Recruited to collect and transfer money through the Middle Eastern ‘Hawalla’ system the 47-year-old was paid £8,000 for every £2M he transferred.
Crucially, all the notes recovered were contaminated with higher than normal levels of diamorphine – a drug often used to ‘cut’ illegal substances, showing the link to criminal activity.
Police surveillance had caught him parked in a Mercedes off Henrietta Street in Old Trafford – with fellow defendant Moore pulling up in a separate vehicle before putting a holdall in the boot.
Police found the bag contained £105,000 – which Butt told them was ‘given to him by a friend’.
Taxi driver Ahmed told police he was ‘oblivious’ to what was in a bag handed over to associate Akhtar in one money-laundering exchange.
But police work showed the 56-year-old, of Kelstern Square, Rusholme, could have played a part in laundering as much as £10M.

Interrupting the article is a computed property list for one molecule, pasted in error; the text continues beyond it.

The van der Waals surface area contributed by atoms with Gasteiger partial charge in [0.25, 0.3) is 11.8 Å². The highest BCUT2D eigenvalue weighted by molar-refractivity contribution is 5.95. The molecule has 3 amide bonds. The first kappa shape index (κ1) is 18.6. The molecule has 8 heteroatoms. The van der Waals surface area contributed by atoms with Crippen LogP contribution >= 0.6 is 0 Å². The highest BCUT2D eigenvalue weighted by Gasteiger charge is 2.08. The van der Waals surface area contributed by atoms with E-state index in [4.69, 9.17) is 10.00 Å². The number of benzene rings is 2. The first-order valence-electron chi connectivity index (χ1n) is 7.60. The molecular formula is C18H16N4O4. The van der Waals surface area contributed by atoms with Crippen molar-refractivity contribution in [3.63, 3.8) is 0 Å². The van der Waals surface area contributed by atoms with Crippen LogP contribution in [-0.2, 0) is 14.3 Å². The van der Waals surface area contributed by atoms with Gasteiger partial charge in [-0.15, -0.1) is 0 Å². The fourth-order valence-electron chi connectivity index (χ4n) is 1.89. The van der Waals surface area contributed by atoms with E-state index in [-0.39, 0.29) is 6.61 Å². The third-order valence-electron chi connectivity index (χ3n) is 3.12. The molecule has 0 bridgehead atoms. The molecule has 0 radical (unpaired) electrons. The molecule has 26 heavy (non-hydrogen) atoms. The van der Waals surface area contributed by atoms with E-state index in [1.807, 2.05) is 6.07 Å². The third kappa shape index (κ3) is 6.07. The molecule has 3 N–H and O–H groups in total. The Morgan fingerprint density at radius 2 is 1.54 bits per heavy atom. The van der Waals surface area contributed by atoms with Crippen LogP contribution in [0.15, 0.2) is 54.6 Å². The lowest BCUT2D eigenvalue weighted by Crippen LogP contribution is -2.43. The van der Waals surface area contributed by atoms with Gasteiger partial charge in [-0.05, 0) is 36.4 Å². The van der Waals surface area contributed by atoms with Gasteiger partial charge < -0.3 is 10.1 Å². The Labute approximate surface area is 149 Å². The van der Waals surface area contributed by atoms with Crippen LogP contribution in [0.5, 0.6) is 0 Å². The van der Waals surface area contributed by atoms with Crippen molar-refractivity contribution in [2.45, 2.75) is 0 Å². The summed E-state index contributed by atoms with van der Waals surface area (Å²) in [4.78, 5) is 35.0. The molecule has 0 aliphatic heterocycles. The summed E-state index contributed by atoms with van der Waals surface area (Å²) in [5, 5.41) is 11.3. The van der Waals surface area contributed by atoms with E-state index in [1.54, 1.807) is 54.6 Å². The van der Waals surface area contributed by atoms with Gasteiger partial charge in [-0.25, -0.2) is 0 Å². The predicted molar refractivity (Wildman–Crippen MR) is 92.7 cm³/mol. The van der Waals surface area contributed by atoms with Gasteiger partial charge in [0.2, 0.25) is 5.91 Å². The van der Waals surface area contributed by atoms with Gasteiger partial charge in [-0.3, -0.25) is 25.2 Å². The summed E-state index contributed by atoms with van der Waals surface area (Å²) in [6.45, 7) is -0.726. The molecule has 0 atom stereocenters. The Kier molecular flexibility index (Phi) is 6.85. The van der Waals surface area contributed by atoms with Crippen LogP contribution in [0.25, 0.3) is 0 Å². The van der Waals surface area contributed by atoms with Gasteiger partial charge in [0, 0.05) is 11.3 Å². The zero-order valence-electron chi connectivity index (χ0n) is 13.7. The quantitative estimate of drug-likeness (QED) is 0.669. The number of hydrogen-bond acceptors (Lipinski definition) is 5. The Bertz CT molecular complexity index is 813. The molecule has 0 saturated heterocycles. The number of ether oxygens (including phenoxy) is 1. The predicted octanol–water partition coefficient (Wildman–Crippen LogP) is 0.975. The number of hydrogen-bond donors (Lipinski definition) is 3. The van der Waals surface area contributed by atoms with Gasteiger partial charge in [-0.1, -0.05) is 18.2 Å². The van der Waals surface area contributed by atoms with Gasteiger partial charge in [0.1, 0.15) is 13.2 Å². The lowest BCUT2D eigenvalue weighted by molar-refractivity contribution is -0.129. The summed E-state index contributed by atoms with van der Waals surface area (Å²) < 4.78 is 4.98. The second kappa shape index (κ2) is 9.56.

A rucksack containing £212,000 was found in the footwell of a car being driven by Ahmed and Akhtar in Old Trafford when it was stopped by police in 2011.
Alongside it was a carefully-kept log book detailing cash deposits made to banks adding up to millions of pounds.
A mobile phones found at an address on Lincoln Grove, Ardwick, used by the pair also contained text messages with code numbers relating to bank notes being laundered.
These linked Ahmed to controllers higher up the criminal chain using the Hawalla system to launder money, with exchanges of at least £6,000 a time taking place.
Described by his defence counsel as ‘a simple family man’, he claimed to police he was receiving just #50 for his work for Akhtar, to cover petrol costs as he drove him around.
Dad-of-three Moore, from Longsight, was described as being ‘close the bottom of the food chain’ of the money laundering scam.
Paid #300 to act as a courier, he twice delivered cash amounts of up to £19,000.